Western sanctions are ensnaring more Russian business leaders, some of whom say they are unjustly targeted. Can those in the private sector reduce their risks of being designated? Perhaps, if they make difficult choices.
In 2014, most wealthy Russians were quiet about the invasion of Ukraine and illegal annexation of Crimea. Some in the West saw silence as complicity. Moscow’s renewed war fuels stronger concern. Questions are asked about how Russian business leaders weigh the value of loyalty to the Kremlin versus longer-term or global interests that may differ. And what about the civic responsibilities of business leaders?
Wealthy Russians enjoy Western benefits, from secure banking to quality schooling to safe living and vacations in Europe. But some in the West may see them as less than courageous for not opposing Russia’s aggression in Ukraine and the massacre of civilians.
This disquiet helps strengthen consensus Western support for sanctions, which can have powerful effects in capital-starved Russia. Businesses may be cut off from Western capital markets for new equity or loan financing. For many this may not have an immediate effect, but in the medium and long term, such access could be vital.
Some in the West may see weathy Russians as less than courageous for not opposing Russia’s aggression in Ukraine and the massacre of civilians.
Some might say the United States has been slow to sanction individuals. In March 2014, President Obama authorized sanctions on “individuals … responsible for violating” Ukraine’s sovereignty and territorial integrity or “stealing assets” of its people. Early sanctions targeted several officials and two former KGB cronies of President Vladimir Putin who run state companies, Rosneft CEO Igor Sechin and Rostec CEO Sergei Chemezov.
As the simmering conflict in eastern Ukraine dragged on, U.S. patience wore thinner. In April 2018, the United States began sanctioning private-sector business leaders. The first were Oleg Deripaska, owner of aluminum and motor vehicle companies, and Viktor Vekselberg, owner of a conglomerate that includes aluminum, oil, energy, telecoms, and other assets. A leaked U.S. diplomatic message had called Deripaska “among 2–3 oligarchs“ to whom Putin often turns. But Vekselberg was not seen as so close to the Russian president, a hint that U.S. sanctions policy might cast a wider net.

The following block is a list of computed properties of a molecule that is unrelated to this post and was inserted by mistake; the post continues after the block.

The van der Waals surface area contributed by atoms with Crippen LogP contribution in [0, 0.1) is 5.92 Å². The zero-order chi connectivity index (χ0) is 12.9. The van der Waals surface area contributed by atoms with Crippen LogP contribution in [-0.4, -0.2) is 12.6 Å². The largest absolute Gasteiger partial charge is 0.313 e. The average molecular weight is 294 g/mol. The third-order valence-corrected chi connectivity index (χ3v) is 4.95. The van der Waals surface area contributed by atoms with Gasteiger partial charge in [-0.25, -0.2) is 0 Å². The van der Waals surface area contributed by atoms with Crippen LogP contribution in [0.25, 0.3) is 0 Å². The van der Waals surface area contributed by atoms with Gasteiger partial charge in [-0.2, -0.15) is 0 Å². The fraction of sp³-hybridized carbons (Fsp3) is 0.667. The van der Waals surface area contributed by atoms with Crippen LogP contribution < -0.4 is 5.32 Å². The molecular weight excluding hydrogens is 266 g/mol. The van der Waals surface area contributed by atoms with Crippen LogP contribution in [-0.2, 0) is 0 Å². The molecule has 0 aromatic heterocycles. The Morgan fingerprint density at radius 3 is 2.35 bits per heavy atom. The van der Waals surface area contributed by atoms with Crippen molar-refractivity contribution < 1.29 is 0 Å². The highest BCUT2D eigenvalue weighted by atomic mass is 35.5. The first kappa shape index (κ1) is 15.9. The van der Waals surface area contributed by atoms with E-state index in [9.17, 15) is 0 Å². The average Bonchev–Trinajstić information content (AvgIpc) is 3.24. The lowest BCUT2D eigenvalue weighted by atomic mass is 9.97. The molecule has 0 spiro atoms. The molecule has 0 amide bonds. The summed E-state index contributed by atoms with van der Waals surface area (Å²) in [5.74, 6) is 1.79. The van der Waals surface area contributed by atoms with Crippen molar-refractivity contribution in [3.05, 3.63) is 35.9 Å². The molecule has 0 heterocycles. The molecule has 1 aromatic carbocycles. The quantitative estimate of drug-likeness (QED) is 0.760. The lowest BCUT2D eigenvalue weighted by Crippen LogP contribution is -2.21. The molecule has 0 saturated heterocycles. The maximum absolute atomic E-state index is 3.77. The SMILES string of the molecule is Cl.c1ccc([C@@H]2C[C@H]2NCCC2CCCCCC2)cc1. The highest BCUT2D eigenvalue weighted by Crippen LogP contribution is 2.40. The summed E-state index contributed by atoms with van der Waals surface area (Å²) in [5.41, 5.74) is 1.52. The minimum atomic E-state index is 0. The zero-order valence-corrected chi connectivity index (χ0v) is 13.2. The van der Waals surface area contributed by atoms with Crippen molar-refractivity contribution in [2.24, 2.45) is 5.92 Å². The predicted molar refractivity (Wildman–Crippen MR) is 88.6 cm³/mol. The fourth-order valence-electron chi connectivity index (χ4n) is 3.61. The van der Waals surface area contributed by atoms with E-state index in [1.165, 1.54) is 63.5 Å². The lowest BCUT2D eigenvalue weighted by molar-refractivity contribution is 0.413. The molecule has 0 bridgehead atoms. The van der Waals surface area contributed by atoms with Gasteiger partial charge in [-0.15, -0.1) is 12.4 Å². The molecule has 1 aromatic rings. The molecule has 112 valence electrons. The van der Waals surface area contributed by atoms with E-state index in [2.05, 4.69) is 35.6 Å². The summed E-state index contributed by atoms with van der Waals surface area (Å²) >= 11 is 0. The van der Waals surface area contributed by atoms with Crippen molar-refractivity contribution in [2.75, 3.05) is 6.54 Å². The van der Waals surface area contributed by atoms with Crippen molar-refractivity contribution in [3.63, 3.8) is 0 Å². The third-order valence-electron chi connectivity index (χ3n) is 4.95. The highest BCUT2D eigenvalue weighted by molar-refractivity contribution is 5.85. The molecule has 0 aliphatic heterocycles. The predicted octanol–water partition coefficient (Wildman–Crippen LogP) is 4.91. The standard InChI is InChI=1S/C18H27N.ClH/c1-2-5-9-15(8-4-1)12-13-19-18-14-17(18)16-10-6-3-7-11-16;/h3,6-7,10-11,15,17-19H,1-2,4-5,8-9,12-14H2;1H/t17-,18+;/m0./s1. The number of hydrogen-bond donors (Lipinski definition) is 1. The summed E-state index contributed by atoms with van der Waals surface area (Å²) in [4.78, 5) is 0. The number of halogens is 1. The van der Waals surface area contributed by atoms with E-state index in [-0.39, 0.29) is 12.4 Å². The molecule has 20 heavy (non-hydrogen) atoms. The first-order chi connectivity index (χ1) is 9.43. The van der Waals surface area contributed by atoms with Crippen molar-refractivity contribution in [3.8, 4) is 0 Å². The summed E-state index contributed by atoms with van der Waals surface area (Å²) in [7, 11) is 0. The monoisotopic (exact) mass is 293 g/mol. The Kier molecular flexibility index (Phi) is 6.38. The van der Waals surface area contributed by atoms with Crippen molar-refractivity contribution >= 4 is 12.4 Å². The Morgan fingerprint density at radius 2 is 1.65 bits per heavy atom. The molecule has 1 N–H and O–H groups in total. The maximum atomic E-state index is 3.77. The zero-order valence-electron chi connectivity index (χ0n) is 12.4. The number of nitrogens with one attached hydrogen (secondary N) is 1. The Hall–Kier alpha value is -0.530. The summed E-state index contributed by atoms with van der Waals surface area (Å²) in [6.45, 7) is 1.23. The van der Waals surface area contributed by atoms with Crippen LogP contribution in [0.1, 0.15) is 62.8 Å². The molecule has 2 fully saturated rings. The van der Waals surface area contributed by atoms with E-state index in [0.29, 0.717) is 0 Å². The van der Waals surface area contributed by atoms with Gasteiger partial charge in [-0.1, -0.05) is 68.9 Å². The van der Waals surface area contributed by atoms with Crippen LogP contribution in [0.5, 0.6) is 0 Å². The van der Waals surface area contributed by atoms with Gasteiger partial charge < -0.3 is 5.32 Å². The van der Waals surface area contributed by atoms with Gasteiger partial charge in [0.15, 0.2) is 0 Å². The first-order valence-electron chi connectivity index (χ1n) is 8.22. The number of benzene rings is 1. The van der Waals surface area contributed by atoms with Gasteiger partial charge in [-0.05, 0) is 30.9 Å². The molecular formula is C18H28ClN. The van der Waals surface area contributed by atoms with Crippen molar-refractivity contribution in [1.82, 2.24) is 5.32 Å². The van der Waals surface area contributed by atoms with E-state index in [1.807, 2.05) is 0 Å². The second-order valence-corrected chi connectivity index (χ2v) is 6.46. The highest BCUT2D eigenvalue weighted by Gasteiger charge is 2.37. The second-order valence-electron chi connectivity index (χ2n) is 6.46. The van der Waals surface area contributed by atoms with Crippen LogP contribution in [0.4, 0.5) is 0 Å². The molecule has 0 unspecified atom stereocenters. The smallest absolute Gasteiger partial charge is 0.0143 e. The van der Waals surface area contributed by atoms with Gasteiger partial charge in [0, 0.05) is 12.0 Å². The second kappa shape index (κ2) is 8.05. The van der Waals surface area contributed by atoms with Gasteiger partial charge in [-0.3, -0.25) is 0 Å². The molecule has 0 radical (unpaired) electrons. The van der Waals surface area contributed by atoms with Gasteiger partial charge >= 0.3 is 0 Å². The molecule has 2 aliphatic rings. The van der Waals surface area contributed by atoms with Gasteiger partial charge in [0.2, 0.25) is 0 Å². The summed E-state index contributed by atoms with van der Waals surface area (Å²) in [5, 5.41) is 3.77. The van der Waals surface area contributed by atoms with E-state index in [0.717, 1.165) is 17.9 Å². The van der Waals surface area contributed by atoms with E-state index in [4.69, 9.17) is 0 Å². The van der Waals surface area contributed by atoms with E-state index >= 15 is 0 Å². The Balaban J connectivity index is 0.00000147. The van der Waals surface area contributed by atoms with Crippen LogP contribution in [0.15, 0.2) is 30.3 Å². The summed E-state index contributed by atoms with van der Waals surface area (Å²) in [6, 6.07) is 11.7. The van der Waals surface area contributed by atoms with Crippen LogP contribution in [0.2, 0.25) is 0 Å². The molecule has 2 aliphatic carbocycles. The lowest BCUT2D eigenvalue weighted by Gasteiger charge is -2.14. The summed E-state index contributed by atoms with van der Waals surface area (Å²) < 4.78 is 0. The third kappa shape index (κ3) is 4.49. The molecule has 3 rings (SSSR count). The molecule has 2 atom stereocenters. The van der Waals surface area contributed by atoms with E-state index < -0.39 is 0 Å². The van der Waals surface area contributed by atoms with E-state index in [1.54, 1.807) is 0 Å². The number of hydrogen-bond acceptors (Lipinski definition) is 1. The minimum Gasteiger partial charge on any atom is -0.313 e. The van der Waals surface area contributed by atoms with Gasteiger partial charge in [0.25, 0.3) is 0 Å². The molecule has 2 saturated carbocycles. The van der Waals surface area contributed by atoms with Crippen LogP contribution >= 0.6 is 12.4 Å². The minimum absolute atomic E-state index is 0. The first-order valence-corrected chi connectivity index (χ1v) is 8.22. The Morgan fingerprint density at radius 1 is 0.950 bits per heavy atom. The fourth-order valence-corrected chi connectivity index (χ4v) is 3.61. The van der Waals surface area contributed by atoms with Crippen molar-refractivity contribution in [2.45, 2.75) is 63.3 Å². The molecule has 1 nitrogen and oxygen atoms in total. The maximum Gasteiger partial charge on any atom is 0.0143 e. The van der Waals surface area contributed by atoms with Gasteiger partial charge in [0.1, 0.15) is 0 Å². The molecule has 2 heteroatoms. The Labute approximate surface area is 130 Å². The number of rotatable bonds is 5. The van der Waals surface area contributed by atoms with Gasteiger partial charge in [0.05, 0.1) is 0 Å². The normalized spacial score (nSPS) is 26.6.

In this vein, last March the United States unveiled an “expansive list” of targets: “elites and family members” who back Putin” or “enriched themselves at the expense of the Russian people … elevated family members to high-ranking positions … (or) sit atop Russia’s largest companies and … provide resources” to support the Ukraine invasion.
In July, the United States singled out three private-sector business leaders: Andrey Melnichenko, who owned the EuroChem fertilizer and SUEK coal companies, Alexander Ponomarenko, board chair of Russia’s largest airport, and Dmitry Pumpyansky, a pipe and railroad equipment manufacturer.
More Russian business leaders may be sanctioned not for a specific cause. Rather, they could be caught up in what is becoming general economic warfare. As a result, business leaders may be less able to assess risks of being sanctioned, but they might still be able to reduce them. Here’s how.
Criticize the War
Some business leaders have. In February, banker Mikhail Fridman said war could “never be the answer,” Deripaska urged negotiations “as soon as possible,” and steel magnate Aleksey Mordashev said it was “terrible” that Ukrainians and Russians were dying. In March, global steel owner Vladimir Lisin said lives lost were “impossible to justify.” In April, Oleg Tinkov, a top banker, said “we are against this war.” He was soon forced to sell his bank at a heavy discount.
Blame the Kremlin
Criticizing the war may not be enough. Notwithstanding Mordashev’s criticism, the United States and the European Union have sanctioned him. Business leaders might be bolder if riskier. They could blame Russian authorities or decline to support the war effort. No prominent business leader seems to have done so. Tinkov’s punishment may be a deterrent.
Russian business leaders might look for ways to aid Ukraine or its people. They or their companies could support Ukrainian refugees. They might cease collecting on Ukrainian debts. They could help in countries that suffer collateral damage from sanctions, such as those in Central Asia.
Although business leaders may fear Kremlin power, they may also realize that Russia’s war, isolation, and economic erosion pose rising threats to their businesses.
Some Russian business leaders may think they are stranded in a perfect storm. The Kremlin demands loyalty, but its war has destroyed unprecedented business value. Military setbacks and economic decline could weaken the grip of Kremlin leaders or spark change. If new leaders came to power, they might seek economic relief through better Western ties, but sanctioned companies could lose ground. If a peace settlement were to emerge, sanctioned businesses could forfeit more of their assets in the West to help fund Ukrainian recovery.
Russian business leaders have obligations to employees, owners, suppliers, and customers. They must make reasonable efforts to protect those interests. Although business leaders may fear Kremlin power, they may also realize that Russia’s war, isolation, and economic erosion pose rising threats to their businesses. The choice is theirs to make.
William Courtney is an adjunct senior fellow at the nonprofit, nonpartisan RAND Corporation and was U.S. ambassador to Kazakhstan and Georgia.
This commentary originally appeared on The Hill on September 10, 2022. Commentary gives RAND researchers a platform to convey insights based on their professional expertise and often on their peer-reviewed research and analysis.